By: Steven Savile
Release Date: December 5, 2017
Publisher: Thomas Dunne Books
During my last trip to the library a recent release I’d not heard much about caught my eye. Glass Town by Steven Savile is a novel that combines traditional noir mystery, the glamour of 1920s filmmaking, and fantasy in wonderful harmony.
The story begins on the day of Boone’s funeral, the beloved grandfather of Josh Raines. His death was unexpected, a fall down the stairs, but the note bequeathed to Josh is even more shocking. Originally a note from Boone’s father, Isaiah, it outlines the disappearance of Eleanor Raines, a young movie star who disappeared with no trace and Isaiah’s first, true love. Obsessed over her disappearance his entire life, Isaiah sought fruitlessly for answers, but he did see Eleanor once again, looking exactly the same as the day she disappeared. Now the mystery of the missing woman who hasn’t aged in more than 100 years is passed down to Josh. And, whether he wants it or not, he will become involved.
Glass Town is a noir mystery at heart, one steeped in magic and revenge. It is the story of Josh, a young man mourning his grandfather’s death, questioning the odd letter he’s bequeathed, and suddenly faced with cousins he never knew who come unannounced to the funeral. Suddenly, the Lockwood’s, the old time mobster family who ruled that part of the city for decades, are thrust into his life. And Seth Lockwood, a cousin separated by several generations doesn’t seem to like him, even as the main who claims to be his father ensures that whatever bad blood was once between them is long buried.
The stage is well set, the pawns in place. The story is pretty quickly paced, following Josh as he tries to unravel a mystery the Lockwood’s would do anything to keep buried. The narrative follows Josh very closely, though the point of view does switch to the villain every now and again.
The magic used in this novel is truly unique and a delight to read. Old movie reels are magic, literally. Terrifying, ghostly images are pulled right off the silver screen. The actors and actresses of early film flit in and out of the pages. The old magic shows and their larger than life magicians really do wield magic. I have never seen magic used in quite this way, nor so creatively. It was fun, different, and I loved second of it.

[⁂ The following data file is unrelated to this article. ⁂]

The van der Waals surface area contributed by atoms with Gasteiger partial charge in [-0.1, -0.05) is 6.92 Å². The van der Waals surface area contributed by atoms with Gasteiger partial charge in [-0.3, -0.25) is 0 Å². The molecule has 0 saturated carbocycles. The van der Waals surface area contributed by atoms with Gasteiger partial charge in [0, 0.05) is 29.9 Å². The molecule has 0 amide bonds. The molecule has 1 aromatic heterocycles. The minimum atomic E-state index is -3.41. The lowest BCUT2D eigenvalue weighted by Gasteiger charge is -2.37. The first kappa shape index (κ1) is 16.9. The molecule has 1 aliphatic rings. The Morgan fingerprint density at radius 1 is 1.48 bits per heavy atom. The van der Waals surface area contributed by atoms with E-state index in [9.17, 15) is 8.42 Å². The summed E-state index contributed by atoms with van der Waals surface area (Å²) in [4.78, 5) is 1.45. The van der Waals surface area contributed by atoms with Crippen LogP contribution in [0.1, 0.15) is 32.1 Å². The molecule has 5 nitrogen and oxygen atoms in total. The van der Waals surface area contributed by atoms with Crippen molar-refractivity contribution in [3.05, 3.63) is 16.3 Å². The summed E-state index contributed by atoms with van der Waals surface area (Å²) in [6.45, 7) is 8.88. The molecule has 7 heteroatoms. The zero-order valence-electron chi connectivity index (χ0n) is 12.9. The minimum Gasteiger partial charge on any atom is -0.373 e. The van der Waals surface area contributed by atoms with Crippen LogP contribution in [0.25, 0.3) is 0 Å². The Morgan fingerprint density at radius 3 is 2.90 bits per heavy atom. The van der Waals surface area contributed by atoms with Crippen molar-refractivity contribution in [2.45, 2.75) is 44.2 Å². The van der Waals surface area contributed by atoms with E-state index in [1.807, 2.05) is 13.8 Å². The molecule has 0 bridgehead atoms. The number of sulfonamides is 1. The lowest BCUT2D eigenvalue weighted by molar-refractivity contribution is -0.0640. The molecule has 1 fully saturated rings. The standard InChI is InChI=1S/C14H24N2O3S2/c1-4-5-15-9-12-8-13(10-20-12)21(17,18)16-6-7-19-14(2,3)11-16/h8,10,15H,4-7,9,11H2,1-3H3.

As much as this is a traditional mystery and an urban fantasy, it is also a story about family and revenge. Just how different is can branches of a family be? How do people change, or not change, from one generation to another. What is a person capable of? What lies buried beneath the surface? All of these are touched on within the story.
Like many noir mysteries, many of these characters are shown in shades of gray. Everyone has flaws, and major ones at that. Cowardice, fear, anger – all of these take a very real toll on the characters. People change throughout the course of the book. Josh is not the same young man at the end that he was in the beginning.
I would definitely suggest reading Glass Town by Steven Savile. If you like mysteries, old movies, noir, or fantasy set in the modern era this is a story you won’t want to miss. I will definitely be keeping my eye out for more by this author.
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